It's Better With a Band
The Prince Music Theatre, Philadelphia
18 September to 6 October 2002
Thoughts on It's Better With A Band
It's Better With A Band originally came about in a rather Mickey-and-Judy-let's-put-on-a-show fashion. It was twenty (gulp) years ago. I had moved to New York City to attempt a career as a lyricist for the theatre - not the obvious next step for a recent law sachool graduate. My friend Nancy LaMott, then a fledgling cabaret singer, and I were lamenting the fact that, although she was working on an act and I was in the midst of writing several shows, there were few opportunities for her to perform and almost no chance for me to hear or see my songs performed in front of an audience. Joe Leonardo, Jonathan Sheffer and I had finished the umpteenth draft of our musical Going Hollywood, an adaptation of Kaufman and Hart's Once in a Lifetime. We were in a holding period waiting to go into production (in fact, we are still waiting). So Joe, Nancy and I decided it would be fun to do an evening of my songs written with the eight different composers with whom I was then collaborating.
Joe and I would like to thank Marjorie, Ted Sperling, The Prince Music Theater Staff, Christopher Marlowe, Susan Dietz and Roger Grindi for helping us to assemble this extraordinary group of singing actors, the first-rate production and design team and for giving It's Better With A Band a new life. And a special thanks to Hal Prince for "opening doors".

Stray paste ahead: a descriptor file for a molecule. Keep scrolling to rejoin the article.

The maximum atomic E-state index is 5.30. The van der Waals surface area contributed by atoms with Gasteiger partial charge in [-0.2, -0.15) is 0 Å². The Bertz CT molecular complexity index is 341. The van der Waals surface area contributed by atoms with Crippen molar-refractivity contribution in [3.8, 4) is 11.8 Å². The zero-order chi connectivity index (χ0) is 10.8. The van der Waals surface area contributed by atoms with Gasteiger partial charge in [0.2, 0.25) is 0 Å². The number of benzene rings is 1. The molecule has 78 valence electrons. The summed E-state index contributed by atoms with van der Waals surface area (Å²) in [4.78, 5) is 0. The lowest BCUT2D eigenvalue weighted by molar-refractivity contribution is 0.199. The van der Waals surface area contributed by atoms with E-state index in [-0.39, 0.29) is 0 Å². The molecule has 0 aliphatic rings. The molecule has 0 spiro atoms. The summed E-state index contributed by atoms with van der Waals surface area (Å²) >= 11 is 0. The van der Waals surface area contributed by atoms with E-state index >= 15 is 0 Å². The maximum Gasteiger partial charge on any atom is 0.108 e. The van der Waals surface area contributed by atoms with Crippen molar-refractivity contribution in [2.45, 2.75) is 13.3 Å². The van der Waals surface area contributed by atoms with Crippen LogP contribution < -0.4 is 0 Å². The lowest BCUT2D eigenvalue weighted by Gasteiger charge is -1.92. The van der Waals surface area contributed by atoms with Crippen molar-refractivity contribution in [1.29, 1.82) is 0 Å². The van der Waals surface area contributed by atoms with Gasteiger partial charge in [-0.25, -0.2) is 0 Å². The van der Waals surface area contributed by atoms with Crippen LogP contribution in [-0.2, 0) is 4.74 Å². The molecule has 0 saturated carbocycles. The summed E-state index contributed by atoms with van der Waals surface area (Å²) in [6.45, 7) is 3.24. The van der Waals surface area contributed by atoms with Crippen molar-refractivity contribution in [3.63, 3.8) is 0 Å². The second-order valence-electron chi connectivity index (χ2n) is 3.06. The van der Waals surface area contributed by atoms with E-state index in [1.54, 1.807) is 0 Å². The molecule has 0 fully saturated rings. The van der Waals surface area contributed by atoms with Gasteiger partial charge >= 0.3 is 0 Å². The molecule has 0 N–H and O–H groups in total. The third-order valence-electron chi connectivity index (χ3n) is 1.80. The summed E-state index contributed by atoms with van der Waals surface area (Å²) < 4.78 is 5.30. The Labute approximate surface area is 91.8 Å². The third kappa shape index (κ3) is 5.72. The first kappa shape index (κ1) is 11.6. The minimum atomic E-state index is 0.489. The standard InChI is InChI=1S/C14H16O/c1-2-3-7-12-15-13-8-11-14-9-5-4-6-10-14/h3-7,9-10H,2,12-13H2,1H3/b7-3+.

Working on this show has reminded me of one thing for which I will happily take credit. I have great taste in choosing composers and great fortune that they are willing to collaborate with me. Truly, I am nothing without them.
Extract from programme notes by David Zippel
For the last two decades, Zippel has been writing lyrics for the musical stage (City of Angels, The Goodbye Girl); movies (Mulan and Hercules); and individual singers such as Barbara Cook, for whom he penned the title number. He's an intelligent, witty, economical lyricist who can pack a lot of colorful situation and commentary into a brief song verse.
Director Joe Leonardo stages the songs in simple but inventive skits that, in this single-set, cabaret-style presentation, rely on the interaction and skill of the four singers for their effectiveness.
And are these seasoned musical theater performers - Sally Mayes, Judy Blazer, Marva Hicks and John Barrowman - ever effective. Not only can they sing, they know how to express vocally and bodily the sense of a song. Individually and as an ensemble they are continuously impressive as they display keen sensitivity to Zippel's verses while more than doing justice to the music of the several composers represented in these 24 songs.
Douglas J Keating, Phildelphia Inquirer